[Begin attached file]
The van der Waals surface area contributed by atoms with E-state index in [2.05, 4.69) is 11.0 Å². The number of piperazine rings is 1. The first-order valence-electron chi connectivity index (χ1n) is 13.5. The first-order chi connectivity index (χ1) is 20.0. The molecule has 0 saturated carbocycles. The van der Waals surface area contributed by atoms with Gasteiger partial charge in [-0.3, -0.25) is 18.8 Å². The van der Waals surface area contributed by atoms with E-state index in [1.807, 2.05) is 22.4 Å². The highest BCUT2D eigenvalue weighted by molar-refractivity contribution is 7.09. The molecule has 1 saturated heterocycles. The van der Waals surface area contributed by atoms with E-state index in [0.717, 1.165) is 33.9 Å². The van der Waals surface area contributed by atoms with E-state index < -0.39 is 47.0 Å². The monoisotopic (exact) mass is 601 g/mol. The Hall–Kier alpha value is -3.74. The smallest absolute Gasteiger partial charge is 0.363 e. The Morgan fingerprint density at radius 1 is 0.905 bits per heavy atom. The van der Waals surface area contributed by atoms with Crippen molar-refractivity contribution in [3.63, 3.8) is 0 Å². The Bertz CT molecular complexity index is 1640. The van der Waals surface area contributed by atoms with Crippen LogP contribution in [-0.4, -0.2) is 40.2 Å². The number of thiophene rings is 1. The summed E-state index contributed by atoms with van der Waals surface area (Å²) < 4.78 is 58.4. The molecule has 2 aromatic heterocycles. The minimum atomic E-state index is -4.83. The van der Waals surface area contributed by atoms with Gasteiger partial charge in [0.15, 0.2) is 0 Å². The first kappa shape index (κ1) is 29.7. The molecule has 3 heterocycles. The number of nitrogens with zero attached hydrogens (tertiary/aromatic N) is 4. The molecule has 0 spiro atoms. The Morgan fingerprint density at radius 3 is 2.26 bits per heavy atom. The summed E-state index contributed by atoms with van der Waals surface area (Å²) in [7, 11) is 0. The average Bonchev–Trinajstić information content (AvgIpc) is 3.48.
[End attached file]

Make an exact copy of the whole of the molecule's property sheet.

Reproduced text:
The van der Waals surface area contributed by atoms with E-state index in [2.05, 4.69) is 11.0 Å². The number of piperazine rings is 1. The first-order valence-electron chi connectivity index (χ1n) is 13.5. The first-order chi connectivity index (χ1) is 20.0. The molecule has 0 saturated carbocycles. The van der Waals surface area contributed by atoms with Gasteiger partial charge in [-0.3, -0.25) is 18.8 Å². The van der Waals surface area contributed by atoms with E-state index in [1.807, 2.05) is 22.4 Å². The highest BCUT2D eigenvalue weighted by molar-refractivity contribution is 7.09. The molecule has 1 saturated heterocycles. The van der Waals surface area contributed by atoms with E-state index in [0.717, 1.165) is 33.9 Å². The van der Waals surface area contributed by atoms with E-state index < -0.39 is 47.0 Å². The monoisotopic (exact) mass is 601 g/mol. The Hall–Kier alpha value is -3.74. The smallest absolute Gasteiger partial charge is 0.363 e. The Morgan fingerprint density at radius 1 is 0.905 bits per heavy atom. The van der Waals surface area contributed by atoms with Crippen molar-refractivity contribution in [3.63, 3.8) is 0 Å². The Bertz CT molecular complexity index is 1640. The van der Waals surface area contributed by atoms with Crippen LogP contribution in [-0.4, -0.2) is 40.2 Å². The number of thiophene rings is 1. The summed E-state index contributed by atoms with van der Waals surface area (Å²) < 4.78 is 58.4. The molecule has 2 aromatic heterocycles. The minimum atomic E-state index is -4.83. The van der Waals surface area contributed by atoms with Gasteiger partial charge in [0.15, 0.2) is 0 Å². The first kappa shape index (κ1) is 29.7. The molecule has 3 heterocycles. The number of nitrogens with zero attached hydrogens (tertiary/aromatic N) is 4. The molecule has 0 spiro atoms. The Morgan fingerprint density at radius 3 is 2.26 bits per heavy atom. The summed E-state index contributed by atoms with van der Waals surface area (Å²) in [7, 11) is 0. The average Bonchev–Trinajstić information content (AvgIpc) is 3.48.